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Lucy, the Grandmother of Humanity
Lucy was a fraud.
Johnson admitted he faked it for fame.
Yet so many still cling to it today.
Why they do is beyond me.

Lucy Dethroned
Dr. Johanson insisted that A. afarensis was the direct ancestor of man (see Johanson and Edey, 1981). In fact, the phrase “the dramatic discovery of our oldest human ancestor” can be found emblazoned on the cover of his 1981 book, Lucy: The Beginnings of Humankind. Numerous evolutionists, however, strongly disagree. Lord Solly Zuckerman, the famous British anatomist, published his views on the australopithecines in his book, Beyond the Ivory Tower. He studied these creatures for more than fifteen years, and came to the conclusion that if man did, in fact, descend from an apelike ancestor, he did so without leaving a single visible trace in the fossil record (1970, p. 64). Some might complain, “But Lord Zuckerman’s work was done before Lucy was even discovered.” True, but that misses the point. Zuckerman’s research—which established conclusively that the australopithecines were nothing but knuckle-walking apes—was performed on fossils younger (i.e., closer to man) than Lucy!

And therein lies the controversy. If Lucy and her descendants were discovered to be nothing more than apes (or chimps), then all of Johanson’s fame and fortune would vanish instantly—like an early morning fog hit by a hot noonday Sun. Remember—this single discovery made Johanson’s career. Upon returning the entire Hadar hominid fossil collection to the National Museum in Ethiopia (as he previously had agreed to do), Johanson recounted:

Lucy had been mine for five years. The most beautiful, the most nearly complete, the most extraordinary hominid fossil in the world, she had slept in my office safe all that time. I had written papers about her, appeared on television, made speeches. I had shown her proudly to a stream of scientists from all over the world. She had—I knew it—hauled me up from total obscurity into the scientific limelight (Johanson and Edey, 1981, p. 374, emp. added).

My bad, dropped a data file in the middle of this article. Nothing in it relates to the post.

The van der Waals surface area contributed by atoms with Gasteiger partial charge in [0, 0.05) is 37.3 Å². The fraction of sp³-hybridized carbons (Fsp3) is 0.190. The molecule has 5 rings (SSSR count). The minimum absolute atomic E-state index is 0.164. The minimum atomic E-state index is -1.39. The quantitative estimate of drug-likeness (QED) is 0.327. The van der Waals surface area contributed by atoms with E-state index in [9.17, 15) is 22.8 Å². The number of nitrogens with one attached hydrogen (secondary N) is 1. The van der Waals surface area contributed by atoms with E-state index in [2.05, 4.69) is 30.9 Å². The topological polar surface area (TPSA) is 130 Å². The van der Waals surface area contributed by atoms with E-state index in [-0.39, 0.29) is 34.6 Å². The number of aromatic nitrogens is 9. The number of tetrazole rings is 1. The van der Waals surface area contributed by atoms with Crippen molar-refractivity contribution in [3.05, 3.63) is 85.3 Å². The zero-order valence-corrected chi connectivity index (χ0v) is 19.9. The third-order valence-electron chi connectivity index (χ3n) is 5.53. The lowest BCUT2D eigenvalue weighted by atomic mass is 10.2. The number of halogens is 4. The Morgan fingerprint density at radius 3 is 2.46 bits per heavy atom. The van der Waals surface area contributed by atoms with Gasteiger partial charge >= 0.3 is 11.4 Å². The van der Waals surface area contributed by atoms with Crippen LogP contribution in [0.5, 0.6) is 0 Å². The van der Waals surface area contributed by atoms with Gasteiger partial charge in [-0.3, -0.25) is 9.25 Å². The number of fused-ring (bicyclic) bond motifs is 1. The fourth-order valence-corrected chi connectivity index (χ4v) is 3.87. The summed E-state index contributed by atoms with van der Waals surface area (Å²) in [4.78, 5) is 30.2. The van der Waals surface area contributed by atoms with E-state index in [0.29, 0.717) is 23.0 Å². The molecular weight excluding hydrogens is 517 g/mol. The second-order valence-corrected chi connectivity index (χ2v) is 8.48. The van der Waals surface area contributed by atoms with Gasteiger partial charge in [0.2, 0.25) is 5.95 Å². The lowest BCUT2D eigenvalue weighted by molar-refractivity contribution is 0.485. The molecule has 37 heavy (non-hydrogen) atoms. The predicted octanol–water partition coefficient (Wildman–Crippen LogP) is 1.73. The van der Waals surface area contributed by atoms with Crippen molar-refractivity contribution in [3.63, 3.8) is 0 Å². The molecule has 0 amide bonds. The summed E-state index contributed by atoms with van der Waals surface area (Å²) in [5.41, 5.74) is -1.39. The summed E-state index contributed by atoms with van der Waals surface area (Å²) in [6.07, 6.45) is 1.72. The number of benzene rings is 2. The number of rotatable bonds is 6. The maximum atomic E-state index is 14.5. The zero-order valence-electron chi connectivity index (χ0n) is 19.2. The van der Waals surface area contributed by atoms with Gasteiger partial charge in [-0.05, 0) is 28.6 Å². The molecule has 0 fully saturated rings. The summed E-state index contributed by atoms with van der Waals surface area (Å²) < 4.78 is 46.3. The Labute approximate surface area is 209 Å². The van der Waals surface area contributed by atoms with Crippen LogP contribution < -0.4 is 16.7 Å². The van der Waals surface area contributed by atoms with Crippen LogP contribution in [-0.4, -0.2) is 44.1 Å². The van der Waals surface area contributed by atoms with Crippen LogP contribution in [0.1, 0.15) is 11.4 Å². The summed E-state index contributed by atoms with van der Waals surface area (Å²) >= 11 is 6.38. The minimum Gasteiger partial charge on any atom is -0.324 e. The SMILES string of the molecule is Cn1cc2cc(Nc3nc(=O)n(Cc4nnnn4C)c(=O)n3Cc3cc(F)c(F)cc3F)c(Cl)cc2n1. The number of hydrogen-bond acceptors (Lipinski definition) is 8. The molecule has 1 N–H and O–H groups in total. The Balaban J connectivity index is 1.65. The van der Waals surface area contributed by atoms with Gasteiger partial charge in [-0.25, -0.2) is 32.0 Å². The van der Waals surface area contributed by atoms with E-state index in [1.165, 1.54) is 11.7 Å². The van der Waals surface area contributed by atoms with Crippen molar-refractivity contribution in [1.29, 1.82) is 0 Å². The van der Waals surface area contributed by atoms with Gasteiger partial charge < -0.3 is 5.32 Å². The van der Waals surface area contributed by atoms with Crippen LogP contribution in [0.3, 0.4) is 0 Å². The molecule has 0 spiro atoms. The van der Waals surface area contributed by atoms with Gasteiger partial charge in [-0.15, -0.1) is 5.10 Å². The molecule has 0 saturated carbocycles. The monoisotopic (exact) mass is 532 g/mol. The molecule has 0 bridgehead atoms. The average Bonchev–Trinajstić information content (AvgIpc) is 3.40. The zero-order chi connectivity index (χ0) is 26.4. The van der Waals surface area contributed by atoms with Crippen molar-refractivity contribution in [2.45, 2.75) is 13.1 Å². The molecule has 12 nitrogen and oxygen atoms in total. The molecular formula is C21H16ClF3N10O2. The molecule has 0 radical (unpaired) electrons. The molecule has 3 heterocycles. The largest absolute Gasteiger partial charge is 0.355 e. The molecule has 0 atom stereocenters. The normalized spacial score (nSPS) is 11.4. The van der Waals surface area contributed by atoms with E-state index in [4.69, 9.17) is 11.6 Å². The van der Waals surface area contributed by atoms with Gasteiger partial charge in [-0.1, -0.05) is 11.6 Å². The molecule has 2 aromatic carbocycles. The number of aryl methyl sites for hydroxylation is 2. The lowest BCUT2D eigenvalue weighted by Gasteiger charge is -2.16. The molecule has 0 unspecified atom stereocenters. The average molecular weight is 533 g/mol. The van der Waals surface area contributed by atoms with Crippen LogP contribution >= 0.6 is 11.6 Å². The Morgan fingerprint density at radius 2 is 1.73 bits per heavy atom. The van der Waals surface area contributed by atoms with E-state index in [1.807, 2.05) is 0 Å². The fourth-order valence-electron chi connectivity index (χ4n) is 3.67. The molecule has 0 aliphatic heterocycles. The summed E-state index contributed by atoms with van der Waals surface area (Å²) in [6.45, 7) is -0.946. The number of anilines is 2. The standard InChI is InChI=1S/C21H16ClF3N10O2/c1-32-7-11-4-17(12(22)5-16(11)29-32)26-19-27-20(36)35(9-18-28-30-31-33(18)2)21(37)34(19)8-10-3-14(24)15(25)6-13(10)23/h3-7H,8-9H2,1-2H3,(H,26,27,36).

Thus, one can understand why he would have such a vested interest in keeping this fossil upright and walking on two feet. If others were to discover that Lucy was not a biped, then her hominid status would be called into question—something far less rewarding for Dr. Johanson, professionally speaking.
You might well be asking yourself why this charade has been allowed to go on this long. The answer—woven around power, fame, and money—can be found in Johanson’s own words.

There is no such thing as a total lack of bias. I have it; everybody has it. The fossil hunter in the field has it.... In everybody who is looking for hominids, there is a strong urge to learn more about where the human line started. If you are working back at around three million, as I was, that is very seductive, because you begin to get an idea that that is where Homo did start. You begin straining your eyes to find Homo traits in fossils of that age.... Logical, maybe, but also biased. I was trying to jam evidence of dates into a pattern that would support conclusions about fossils which, on closer inspection, the fossils themselves would not sustain (Johanson and Edey, 1981, pp. 257,258, emp. added).

He went on to admit: “It is hard for me now to admit how tangled in that thicket I was. But the insidious thing about bias is that it does make one deaf to the cries of other evidence” (p. 277).

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